Even though some mental health patients were fortunate enough to have access to therapy through these trying times, it wasn’t nearly the same as what they had expected. In accordance with social distancing rules, “therapists and their patients turned to remote therapy using phones and web cams to continue their sessions,” a shift that presented a whole new array of challenges (Naftulin). While this new method might have been “convenient and accessible,” obstacles such as the “lack of body language reading as one could in an in person session” and general awkwardness for some patients made it difficult for communication to be what the patient or the therapist needed for successful treatment (“The Pros and Cons”). While technology certainly provided a temporary solution the problem, through the use of phone calls and video chatting, virtual therapy simply wasn’t the same as an in-person session. 

It’s now September. Some states are beginning to see better days, like New York, where the rate of infection “has been less than 1% for 30 days — or an entire month” (News). Places are beginning to open up, slowly, and with great caution. People who were stuck at home, stuck inside with some of their worst struggles and thoughts, are slowly beginning to venture out again, filled with hope, or fear, or maybe a mix of both. 

But the problem isn’t over. It’s up to all of us to make sure we don’t return to the state we were in just six months ago. The risks of staying at home are often overlooked in favor of public safety, but we can’t ignore the very real toll another quarantine would have on those suffering from mental health issues. If we’re not careful, we could be forcing people right back into their worst nightmares.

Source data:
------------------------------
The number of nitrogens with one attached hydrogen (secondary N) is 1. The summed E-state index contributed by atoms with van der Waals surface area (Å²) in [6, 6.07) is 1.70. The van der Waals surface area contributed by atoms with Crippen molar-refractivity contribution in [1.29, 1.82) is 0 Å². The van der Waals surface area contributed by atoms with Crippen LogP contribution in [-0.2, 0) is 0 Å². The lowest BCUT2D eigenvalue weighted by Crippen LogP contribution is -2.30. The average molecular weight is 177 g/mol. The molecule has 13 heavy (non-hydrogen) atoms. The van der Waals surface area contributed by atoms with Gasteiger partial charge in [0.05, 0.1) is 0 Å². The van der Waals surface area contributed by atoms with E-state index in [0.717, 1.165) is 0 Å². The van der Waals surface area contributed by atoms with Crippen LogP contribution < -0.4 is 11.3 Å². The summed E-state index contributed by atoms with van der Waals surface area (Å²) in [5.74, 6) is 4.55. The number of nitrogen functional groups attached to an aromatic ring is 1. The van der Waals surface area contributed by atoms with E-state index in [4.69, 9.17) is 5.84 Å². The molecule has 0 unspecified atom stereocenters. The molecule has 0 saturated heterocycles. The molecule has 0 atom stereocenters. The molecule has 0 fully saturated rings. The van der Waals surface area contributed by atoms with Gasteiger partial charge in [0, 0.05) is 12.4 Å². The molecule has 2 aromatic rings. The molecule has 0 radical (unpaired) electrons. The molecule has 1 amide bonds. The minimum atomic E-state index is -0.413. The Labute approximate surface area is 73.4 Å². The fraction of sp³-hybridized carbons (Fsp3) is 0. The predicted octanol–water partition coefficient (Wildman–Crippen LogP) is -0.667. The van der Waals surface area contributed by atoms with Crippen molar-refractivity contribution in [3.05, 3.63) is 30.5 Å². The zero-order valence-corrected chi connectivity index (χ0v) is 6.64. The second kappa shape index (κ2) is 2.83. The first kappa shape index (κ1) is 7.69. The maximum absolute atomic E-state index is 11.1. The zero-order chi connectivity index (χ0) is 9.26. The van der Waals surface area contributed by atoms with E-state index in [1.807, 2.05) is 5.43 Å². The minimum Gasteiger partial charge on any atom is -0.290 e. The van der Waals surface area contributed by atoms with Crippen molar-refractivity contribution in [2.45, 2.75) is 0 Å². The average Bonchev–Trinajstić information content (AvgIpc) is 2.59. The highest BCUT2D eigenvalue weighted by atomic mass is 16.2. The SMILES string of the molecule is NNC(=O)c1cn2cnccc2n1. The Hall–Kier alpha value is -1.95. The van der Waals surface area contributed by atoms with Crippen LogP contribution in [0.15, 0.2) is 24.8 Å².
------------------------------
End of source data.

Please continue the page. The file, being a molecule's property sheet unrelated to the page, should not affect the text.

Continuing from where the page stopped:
Stay smart. Wear your masks. Protect yourself, but also protect others. 

Keep each other alive.

Find resources for coping with Mental Health through the pandemic here:

Works Cited

Cherry, Kendra. “How to Cope with Quarantine.” Verywell Mind, 7 Aug. 2020,  

“The Pros and Cons of Online Therapy.” Verywell Mind, 11 May 2020, 

Katella, Kathy. “5 Things Everyone Should Know About the Coronavirus Outbreak.” Yale Medicine, 4 Sept. 2020, 

Naftulin, Julia. “How to Get the Most out of Long-Term Virtual Therapy When You’re Living and Working from Home.” Insider, Insider, 4 May 2020, 

News, Eyewitness. “Reopen NY: COVID Infection Rate Stays below 1 Percent for 30 Days.” ABC7 New York, WABC-TV, 6 Sept. 2020, 

SAMHSA. “Intimate Partner Violence and Child Abuse Considerations During COVID-19.” Substance Abuse and Mental Health Services Administration, 2020, UCI Health.

“Why Is COVID-19 So Dangerous?” UCI Health , 29 Apr. 2020,